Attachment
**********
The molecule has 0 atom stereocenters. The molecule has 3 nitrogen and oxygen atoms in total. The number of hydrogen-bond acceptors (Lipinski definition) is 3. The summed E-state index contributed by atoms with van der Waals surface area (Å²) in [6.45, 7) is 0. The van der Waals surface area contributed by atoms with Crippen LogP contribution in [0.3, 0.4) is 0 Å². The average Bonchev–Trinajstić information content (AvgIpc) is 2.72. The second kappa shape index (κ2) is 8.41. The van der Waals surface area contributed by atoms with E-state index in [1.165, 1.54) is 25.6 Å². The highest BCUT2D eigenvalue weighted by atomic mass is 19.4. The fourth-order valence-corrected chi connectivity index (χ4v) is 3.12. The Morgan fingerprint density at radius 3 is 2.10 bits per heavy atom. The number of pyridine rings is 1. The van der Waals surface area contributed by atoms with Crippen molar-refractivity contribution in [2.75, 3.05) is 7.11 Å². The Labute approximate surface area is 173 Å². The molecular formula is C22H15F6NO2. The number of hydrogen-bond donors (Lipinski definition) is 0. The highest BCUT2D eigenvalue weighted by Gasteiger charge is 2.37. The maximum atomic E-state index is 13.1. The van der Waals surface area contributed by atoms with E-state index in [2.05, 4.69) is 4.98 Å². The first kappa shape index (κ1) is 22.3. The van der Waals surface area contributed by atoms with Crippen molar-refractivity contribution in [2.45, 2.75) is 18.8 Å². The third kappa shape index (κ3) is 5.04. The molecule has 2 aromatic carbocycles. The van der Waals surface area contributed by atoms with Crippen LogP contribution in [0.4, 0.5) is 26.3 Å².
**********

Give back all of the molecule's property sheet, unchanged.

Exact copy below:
The molecule has 0 atom stereocenters. The molecule has 3 nitrogen and oxygen atoms in total. The number of hydrogen-bond acceptors (Lipinski definition) is 3. The summed E-state index contributed by atoms with van der Waals surface area (Å²) in [6.45, 7) is 0. The van der Waals surface area contributed by atoms with Crippen LogP contribution in [0.3, 0.4) is 0 Å². The average Bonchev–Trinajstić information content (AvgIpc) is 2.72. The second kappa shape index (κ2) is 8.41. The van der Waals surface area contributed by atoms with E-state index in [1.165, 1.54) is 25.6 Å². The highest BCUT2D eigenvalue weighted by atomic mass is 19.4. The fourth-order valence-corrected chi connectivity index (χ4v) is 3.12. The Morgan fingerprint density at radius 3 is 2.10 bits per heavy atom. The number of pyridine rings is 1. The van der Waals surface area contributed by atoms with Crippen molar-refractivity contribution in [2.75, 3.05) is 7.11 Å². The Labute approximate surface area is 173 Å². The molecular formula is C22H15F6NO2. The number of hydrogen-bond donors (Lipinski definition) is 0. The highest BCUT2D eigenvalue weighted by Gasteiger charge is 2.37. The maximum atomic E-state index is 13.1. The van der Waals surface area contributed by atoms with E-state index in [2.05, 4.69) is 4.98 Å². The first kappa shape index (κ1) is 22.3. The van der Waals surface area contributed by atoms with Crippen molar-refractivity contribution in [2.45, 2.75) is 18.8 Å². The third kappa shape index (κ3) is 5.04. The molecule has 2 aromatic carbocycles. The van der Waals surface area contributed by atoms with Crippen LogP contribution in [0.4, 0.5) is 26.3 Å².